Richmond civilian review board plans move forward with amendment change

Published: Sep. 27, 2022 at 7:33 PM EDT
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RICHMOND, Va. (WWBT) - Richmond Public Safety Standing Committee moved forward with a new proposal to police the police Tuesday afternoon at City Hall.

The proposed eight-member civilian review board (CRB) would give appointed Richmond residents oversight to examine serious cases of police misconduct, officer-involved shootings and allegations of abuse.

But Committee Chair Ann-Frances Lambert now pushed for an additional amendment for the board members to be residents of Richmond for at least five years.

“We have a gun violence problem. We have areas of our city that if you go into them, you better be strapped,” Lambert said. “You need to know the dynamics of this city and the crime that has plagued this city.”

Lambert argues the requirement would help ensure that CRB members are well versed in Richmond’s systemic poverty and crime issues.

But Council Members like Mike Jones thought the change was unnecessary, arguing that the Mayor and City Council got the most recent form of the proposal right.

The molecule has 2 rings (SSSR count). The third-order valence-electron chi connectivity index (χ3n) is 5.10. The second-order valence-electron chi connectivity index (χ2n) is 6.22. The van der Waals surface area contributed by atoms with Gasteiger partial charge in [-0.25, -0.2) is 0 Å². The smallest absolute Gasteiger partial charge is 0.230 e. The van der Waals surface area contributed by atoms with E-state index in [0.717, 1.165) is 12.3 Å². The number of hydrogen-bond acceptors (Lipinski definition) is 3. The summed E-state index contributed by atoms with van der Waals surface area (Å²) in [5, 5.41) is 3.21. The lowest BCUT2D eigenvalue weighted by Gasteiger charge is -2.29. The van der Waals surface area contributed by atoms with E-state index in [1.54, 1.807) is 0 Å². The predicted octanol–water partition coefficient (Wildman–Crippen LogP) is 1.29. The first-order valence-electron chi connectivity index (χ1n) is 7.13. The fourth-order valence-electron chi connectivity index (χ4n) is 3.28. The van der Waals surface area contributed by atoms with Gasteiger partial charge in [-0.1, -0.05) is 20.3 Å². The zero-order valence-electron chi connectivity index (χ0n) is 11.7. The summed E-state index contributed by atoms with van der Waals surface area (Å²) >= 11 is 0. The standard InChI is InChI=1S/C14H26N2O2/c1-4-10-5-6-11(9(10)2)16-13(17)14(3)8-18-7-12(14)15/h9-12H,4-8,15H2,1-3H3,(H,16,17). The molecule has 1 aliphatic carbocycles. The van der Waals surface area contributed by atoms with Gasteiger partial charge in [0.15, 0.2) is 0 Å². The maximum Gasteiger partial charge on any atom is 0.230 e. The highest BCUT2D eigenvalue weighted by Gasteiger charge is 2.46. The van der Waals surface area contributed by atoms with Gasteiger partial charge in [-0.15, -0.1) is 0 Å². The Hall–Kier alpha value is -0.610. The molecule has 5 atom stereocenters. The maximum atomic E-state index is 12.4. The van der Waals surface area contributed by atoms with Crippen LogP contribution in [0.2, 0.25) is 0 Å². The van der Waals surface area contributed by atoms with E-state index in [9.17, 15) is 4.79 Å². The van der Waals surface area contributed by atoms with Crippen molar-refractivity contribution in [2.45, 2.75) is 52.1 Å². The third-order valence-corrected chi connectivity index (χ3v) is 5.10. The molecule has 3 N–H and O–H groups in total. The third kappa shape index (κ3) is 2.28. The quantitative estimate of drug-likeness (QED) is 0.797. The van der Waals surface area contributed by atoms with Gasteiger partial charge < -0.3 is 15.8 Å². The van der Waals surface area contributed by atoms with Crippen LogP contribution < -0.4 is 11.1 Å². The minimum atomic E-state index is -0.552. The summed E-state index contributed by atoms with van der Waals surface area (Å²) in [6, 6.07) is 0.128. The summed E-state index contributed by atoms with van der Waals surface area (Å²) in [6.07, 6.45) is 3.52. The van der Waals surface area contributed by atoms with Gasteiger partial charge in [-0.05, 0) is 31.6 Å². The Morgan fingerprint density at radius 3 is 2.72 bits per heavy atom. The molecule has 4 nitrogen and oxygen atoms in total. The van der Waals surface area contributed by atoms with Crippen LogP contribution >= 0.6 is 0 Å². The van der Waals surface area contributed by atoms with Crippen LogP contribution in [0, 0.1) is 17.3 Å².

“This is about finding what is the best things for Richmond residents, and I believe we’ve gotten there,” Jones said.

The CRB proposal advanced with a unanimous vote from the safety committee with the proposed 5-year city residency amendment.

Aside from the amendment to the CRB, the proposal remained essentially unchanged. The board would also be encouraged to request subpoenas from a circuit court judge and make policy recommendations. The proposal includes an over $204,000 budget and a full-time staff member to be hired by City Council.

But even with changes, some groups like the Richmond Transparency and Accountability Project and the Legal Aid Justice Center believe the current proposal does not allow for oversight of the police department budget or lend the group investigative power.

“The investigatory model, which is what people have been asking for, would be completely independent of the police department, so someone who is just been harmed by police could go to another group that isn’t representing the police, then that’s where they could file a complaint, and that body could investigate police if it was warranted,” said Maisie Osteen with the Legal Aid Justice Center.

The CRB goes to the city council during its Oct. 10 meeting, where council members can either vote to pass the CRB with the 5 -year residency requirement or reject it and pass the original CRB proposal without the amendment.